The Colorado Supreme Court, in a landmark decision, ruled former President Donald Trump ineligible to run for the presidency in 2024, citing the U.S. Constitution’s insurrection clause. This historic verdict marks the first time Section 3 of the 14th Amendment, which prohibits individuals who engaged in insurrection from holding office, has been applied to disqualify a presidential candidate.
The court’s decision stems from Trump’s alleged involvement in the January 6, 2021, attack on the U.S. Capitol. Despite a district court judge’s earlier ruling that Trump’s actions incited an insurrection, it was previously unclear whether the provision applied to presidential candidates. The Colorado Supreme Court’s ruling, delivered by justices appointed by Democratic governors, concluded with a 4-3 vote that Trump is indeed disqualified under the 14th Amendment.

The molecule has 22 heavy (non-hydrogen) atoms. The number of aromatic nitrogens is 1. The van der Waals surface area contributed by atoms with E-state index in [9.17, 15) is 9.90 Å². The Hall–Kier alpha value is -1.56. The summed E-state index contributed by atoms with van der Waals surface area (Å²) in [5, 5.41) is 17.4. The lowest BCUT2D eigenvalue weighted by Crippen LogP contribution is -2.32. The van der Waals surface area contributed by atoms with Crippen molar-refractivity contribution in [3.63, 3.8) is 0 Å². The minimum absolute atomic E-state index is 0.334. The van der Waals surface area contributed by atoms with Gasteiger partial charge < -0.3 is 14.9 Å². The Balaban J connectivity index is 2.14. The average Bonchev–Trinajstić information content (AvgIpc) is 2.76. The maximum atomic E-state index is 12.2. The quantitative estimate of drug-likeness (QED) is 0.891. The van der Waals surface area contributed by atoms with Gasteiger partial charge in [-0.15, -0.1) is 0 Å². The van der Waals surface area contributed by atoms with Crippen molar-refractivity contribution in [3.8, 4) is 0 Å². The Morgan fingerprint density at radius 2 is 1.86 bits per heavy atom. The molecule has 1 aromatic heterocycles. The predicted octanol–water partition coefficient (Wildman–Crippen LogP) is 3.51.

The ruling has significant implications for the upcoming presidential race and sets the stage for a potential legal battle in the United States Supreme Court. Trump’s reelection campaign immediately announced plans to appeal the decision, accusing the Colorado Supreme Court of participating in a “scheme to interfere in an election” and expressing confidence in a favorable ruling from the U.S. Supreme Court.
The campaign’s spokesperson, Steven Cheung, called the decision “flawed” and “deeply undemocratic.” The Colorado Supreme Court has stayed its decision until January 4 or until the U.S. Supreme Court addresses the case. The 14th Amendment’s text explicitly forbids those who have engaged in insurrection or rebellion from holding federal or state office, with a two-thirds vote in the House and Senate as the only means to remove this disqualification.
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